The biggest winners, though, in their lawsuit could be taxpayers. The U.S. government will recover the bulk of whatever they win. They and others like them are essentially the U.S. taxpayers’ deputies in the fight against health care fraud. Asked if they are surprised that they have to defend the U.S. taxpayer, Barbir said simply, “I’m not surprised. It’s not easy to come forward and stand up and tell the truth, but it’s the right thing to do.”

The case is set for trial later next year.

Dr. Jonathan Agbeyiyi, gynecologist, gets five years for $6.7 million Medicare fraud

Dr. Jonathan Agbebiyi, a Detroit-area gynecologist, has been sentenced to five years in prison and $3 million restitution for a scam that involved billing Medicare approximately $6.7 million for unnecessary neurological tests administered by untrained personnel.  The Detroit Free Press article below says the scam was worth $5.4 million, but the FBI says it was $6.7 million.  I’m going with the FBI number on this one.

The articles I found simply said the neurological tests “…involved sending an electrical current through the arms and legs of the patients.”  I don’t know if the tests were EMGs or nerve conduction studies or something else.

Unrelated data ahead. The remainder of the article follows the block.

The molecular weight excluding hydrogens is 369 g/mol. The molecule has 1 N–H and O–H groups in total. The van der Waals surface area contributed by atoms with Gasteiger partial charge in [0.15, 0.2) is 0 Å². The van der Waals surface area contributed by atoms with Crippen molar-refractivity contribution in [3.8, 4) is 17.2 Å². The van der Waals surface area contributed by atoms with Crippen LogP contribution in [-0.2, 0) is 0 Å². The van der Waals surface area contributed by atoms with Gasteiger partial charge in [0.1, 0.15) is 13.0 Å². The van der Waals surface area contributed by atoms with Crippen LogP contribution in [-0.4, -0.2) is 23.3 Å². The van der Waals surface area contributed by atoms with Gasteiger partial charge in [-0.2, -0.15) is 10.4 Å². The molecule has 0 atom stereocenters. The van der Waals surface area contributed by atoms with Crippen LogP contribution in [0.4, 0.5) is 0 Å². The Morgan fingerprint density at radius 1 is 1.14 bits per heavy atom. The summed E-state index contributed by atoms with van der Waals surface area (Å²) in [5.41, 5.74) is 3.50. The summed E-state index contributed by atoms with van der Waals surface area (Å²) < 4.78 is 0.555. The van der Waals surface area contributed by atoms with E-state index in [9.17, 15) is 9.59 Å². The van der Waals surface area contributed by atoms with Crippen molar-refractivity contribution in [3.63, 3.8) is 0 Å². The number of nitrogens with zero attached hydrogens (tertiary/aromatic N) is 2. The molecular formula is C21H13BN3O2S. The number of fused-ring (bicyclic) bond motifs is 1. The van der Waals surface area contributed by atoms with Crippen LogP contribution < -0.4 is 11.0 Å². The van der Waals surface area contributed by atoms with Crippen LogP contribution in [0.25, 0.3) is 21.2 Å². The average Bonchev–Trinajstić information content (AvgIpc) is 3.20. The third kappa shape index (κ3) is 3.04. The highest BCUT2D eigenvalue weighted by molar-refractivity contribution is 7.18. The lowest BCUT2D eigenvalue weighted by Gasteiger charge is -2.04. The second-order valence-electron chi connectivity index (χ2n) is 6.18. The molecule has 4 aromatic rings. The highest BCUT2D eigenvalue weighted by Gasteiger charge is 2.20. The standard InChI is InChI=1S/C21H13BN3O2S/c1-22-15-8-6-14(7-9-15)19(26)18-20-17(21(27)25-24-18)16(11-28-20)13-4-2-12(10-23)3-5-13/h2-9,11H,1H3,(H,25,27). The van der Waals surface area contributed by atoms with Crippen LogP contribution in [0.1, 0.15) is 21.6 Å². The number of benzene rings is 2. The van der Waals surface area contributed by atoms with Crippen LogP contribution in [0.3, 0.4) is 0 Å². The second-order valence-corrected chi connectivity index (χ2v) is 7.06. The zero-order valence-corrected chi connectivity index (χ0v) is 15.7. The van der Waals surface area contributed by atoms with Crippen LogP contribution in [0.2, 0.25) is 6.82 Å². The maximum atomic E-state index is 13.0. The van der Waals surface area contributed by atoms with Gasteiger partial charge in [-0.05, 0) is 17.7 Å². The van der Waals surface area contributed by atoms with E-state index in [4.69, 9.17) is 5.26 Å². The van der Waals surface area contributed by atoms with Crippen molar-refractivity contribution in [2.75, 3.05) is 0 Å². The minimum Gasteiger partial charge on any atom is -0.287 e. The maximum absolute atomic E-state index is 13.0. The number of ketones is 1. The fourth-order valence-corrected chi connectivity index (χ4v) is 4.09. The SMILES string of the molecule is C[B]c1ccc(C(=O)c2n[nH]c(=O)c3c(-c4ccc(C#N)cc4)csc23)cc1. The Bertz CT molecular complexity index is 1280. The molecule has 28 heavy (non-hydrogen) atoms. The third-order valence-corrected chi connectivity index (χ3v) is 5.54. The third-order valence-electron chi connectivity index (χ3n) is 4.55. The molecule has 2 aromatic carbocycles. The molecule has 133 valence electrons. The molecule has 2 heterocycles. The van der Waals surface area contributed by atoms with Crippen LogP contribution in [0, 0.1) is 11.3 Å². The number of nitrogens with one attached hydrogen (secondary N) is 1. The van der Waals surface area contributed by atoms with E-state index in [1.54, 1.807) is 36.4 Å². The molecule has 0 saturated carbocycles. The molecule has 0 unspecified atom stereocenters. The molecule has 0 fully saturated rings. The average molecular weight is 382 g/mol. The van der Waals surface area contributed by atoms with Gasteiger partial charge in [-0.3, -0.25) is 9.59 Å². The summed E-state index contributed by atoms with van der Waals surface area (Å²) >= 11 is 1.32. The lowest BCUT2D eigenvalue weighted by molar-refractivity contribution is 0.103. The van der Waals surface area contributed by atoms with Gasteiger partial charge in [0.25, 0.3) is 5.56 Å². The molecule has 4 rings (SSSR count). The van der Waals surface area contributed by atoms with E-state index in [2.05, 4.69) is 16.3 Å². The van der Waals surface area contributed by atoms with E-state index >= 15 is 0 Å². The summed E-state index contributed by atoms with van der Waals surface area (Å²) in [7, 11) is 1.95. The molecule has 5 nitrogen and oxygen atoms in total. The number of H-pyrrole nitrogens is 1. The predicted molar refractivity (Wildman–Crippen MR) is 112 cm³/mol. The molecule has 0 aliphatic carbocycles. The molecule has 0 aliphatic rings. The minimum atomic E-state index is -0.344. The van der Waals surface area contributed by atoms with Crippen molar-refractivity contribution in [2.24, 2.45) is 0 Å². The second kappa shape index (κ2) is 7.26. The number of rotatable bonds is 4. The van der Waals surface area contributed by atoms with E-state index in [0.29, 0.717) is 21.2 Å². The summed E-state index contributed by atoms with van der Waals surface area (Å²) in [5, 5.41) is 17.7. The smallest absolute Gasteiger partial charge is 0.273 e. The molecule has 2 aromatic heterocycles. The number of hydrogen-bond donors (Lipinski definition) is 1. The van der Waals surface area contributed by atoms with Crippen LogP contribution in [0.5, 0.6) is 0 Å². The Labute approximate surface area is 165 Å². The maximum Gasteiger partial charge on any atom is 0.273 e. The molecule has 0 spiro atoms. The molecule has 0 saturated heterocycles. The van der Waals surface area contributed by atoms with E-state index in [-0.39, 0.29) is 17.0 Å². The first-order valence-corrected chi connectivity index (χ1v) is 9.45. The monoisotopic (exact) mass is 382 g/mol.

The patients involved in the scam were not referred to Dr. Agbeyiyi; rather, he enticed patients to come to his clinics with cash, fast food and prescriptions for controlled substances, according to the FBI.

Paying patients to participate in health care fraud schemes is not unusual, unfortunately.  Mohammad Khan, a hospital administrator for Riverside Hospital in Houston TX, recently admitted he paid patients with food, coupons and cigarettes to enroll in a psychiatric program that billed Medicare

Dr. Agbeyiyi was found guilty by a federal jury on May 11, 2012.  By that time, nine people involved in the scam had been convicted.

I did a little looking around, and, according to the Federal Register, there is a Dr. Jonathan Agbeyiyi who lost his Arizona medical license in January 1994 and then subsequently lost his DEA license.  I have no way of knowing whether the two individuals are the same, but I would imagine there is a good chance they are.

Additionally, if he was enticing patients to come to his clinic with prescriptions for controlled substances, and the two Dr. Agbeyiyis are the same man, then he presumably got his DEA license back, or else he would have likely been prosecuted for prescribing narcotics without a license.

There is also a website for a Dr. Jonathan Agbeyiyi in Southfield, MI (a suburb of Detroit) that details his interests in holistic medicine.


Source:  Gynecologist sentenced to prison in $5.4M Medicare fraud scam | Macomb County | Detroit Free Press | freep.com

 

A gynecologist from Sterling Heights is going to prison for five years for his role in a $5.4-million Medicare fraud scheme that relied on recruiting patients with prescription bills, cash and fast food, and billing the government for neurological tests that were medically unnecessary.

In some cases, the tests involved sending electrical currents through the arms and legs of the recruited patients, who had no legitimate purpose for getting the tests, prosecutors said.